Umeå University's logo

umu.sePublications
Change search
Refine search result
1 - 1 of 1
CiteExportLink to result list
Permanent link
Cite
Citation style
  • apa
  • ieee
  • modern-language-association-8th-edition
  • vancouver
  • Other style
More styles
Language
  • de-DE
  • en-GB
  • en-US
  • fi-FI
  • nn-NO
  • nn-NB
  • sv-SE
  • Other locale
More languages
Output format
  • html
  • text
  • asciidoc
  • rtf
Rows per page
  • 5
  • 10
  • 20
  • 50
  • 100
  • 250
Sort
  • Standard (Relevance)
  • Author A-Ö
  • Author Ö-A
  • Title A-Ö
  • Title Ö-A
  • Publication type A-Ö
  • Publication type Ö-A
  • Issued (Oldest first)
  • Issued (Newest first)
  • Created (Oldest first)
  • Created (Newest first)
  • Last updated (Oldest first)
  • Last updated (Newest first)
  • Disputation date (earliest first)
  • Disputation date (latest first)
  • Standard (Relevance)
  • Author A-Ö
  • Author Ö-A
  • Title A-Ö
  • Title Ö-A
  • Publication type A-Ö
  • Publication type Ö-A
  • Issued (Oldest first)
  • Issued (Newest first)
  • Created (Oldest first)
  • Created (Newest first)
  • Last updated (Oldest first)
  • Last updated (Newest first)
  • Disputation date (earliest first)
  • Disputation date (latest first)
Select
The maximal number of hits you can export is 250. When you want to export more records please use the Create feeds function.
  • 1.
    Svensson, Martin
    et al.
    Umeå University, Faculty of Social Sciences, Umeå School of Business and Economics (USBE). Department of Industrial Economics and Management, Blekinge Institute of Technology, Sweden.
    Jacobsson, Mattias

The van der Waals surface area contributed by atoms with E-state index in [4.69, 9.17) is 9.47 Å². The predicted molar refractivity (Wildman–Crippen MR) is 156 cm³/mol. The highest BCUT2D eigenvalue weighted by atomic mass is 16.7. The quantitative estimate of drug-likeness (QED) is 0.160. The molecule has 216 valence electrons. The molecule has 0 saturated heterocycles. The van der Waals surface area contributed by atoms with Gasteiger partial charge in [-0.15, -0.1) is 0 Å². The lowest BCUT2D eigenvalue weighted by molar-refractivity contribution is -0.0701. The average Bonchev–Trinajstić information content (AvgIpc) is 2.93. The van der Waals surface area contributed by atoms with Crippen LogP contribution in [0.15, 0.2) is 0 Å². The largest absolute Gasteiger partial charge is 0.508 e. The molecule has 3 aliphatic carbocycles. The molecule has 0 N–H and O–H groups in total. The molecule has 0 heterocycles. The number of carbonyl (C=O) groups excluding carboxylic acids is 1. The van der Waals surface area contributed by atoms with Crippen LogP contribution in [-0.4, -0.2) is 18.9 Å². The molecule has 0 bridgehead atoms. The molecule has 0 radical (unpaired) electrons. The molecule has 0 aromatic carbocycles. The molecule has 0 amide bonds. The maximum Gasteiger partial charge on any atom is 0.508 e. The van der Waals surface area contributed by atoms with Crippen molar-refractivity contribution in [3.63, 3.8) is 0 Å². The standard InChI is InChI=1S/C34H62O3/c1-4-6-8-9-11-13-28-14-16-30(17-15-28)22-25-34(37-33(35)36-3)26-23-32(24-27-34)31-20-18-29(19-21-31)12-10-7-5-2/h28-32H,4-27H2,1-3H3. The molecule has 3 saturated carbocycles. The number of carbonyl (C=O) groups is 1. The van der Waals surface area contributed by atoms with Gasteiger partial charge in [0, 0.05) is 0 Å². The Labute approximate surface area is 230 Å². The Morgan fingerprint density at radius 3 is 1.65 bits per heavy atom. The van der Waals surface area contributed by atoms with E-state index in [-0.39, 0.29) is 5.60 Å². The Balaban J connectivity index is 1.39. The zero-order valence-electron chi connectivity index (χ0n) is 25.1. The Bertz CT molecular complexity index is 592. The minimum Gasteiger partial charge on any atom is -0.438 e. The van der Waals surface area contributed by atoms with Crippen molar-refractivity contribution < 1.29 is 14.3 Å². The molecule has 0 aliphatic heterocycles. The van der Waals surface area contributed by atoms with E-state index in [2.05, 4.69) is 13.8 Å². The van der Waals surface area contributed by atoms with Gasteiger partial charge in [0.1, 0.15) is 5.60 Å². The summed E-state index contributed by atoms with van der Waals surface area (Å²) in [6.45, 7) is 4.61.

Umeå University, Faculty of Social Sciences, Umeå School of Business and Economics (USBE), Business Administration. School of Engineering, Jönköping University, Sweden.
    Managing inconsistencies in medical decision-making: an eight-fold typology2024In: European Management Journal, ISSN 0263-2373, E-ISSN 1873-5681, Vol. 42, no 1, p. 130-141Article in journal (Refereed)
    Abstract [en]

    This paper serves to deepen the understanding of how inconsistencies between feeling, thinking, and doing are managed by decision-makers in emergency settings. We use a practice approach and investigate the emergency physicians in an Emergency Department (ED), by means of 200 h of observations, 12 in-depth interviews, and organizational documentation. Data are analyzed using an abductive template-based approach. The configuration of three different decision-making modes, namely an experiential-based mode, an ostensive-based mode, and an action-based mode, provide an eight-fold typology of emergency physicians' decision-making praxis. "Weak" signals are the starting point for clinical assessment, and inconsistencies among the modes are strategically used and surprisingly often associated with positive treatment outcomes. The praxis perspective used in this article bridges literature on choice and interpretation—processes usually separated in organizational and decision-making literature. Inconsistency between the modes allow physicians to create an action space where decision-making is about more than providing the "right" answer. Making use of the eight-fold typology helps physicians identify "blind spots" improve practice in both mundane and medically rare cases, as well as aid in revision of existing routines. This awareness also provides for high-quality care, an increased acceptance of inconsistencies by the public, with a potential to reduce litigation issues.

1 - 1 of 1
CiteExportLink to result list
Permanent link
Cite
Citation style
  • apa
  • ieee
  • modern-language-association-8th-edition
  • vancouver
  • Other style
More styles
Language
  • de-DE
  • en-GB
  • en-US
  • fi-FI
  • nn-NO
  • nn-NB
  • sv-SE
  • Other locale
More languages
Output format
  • html
  • text
  • asciidoc
  • rtf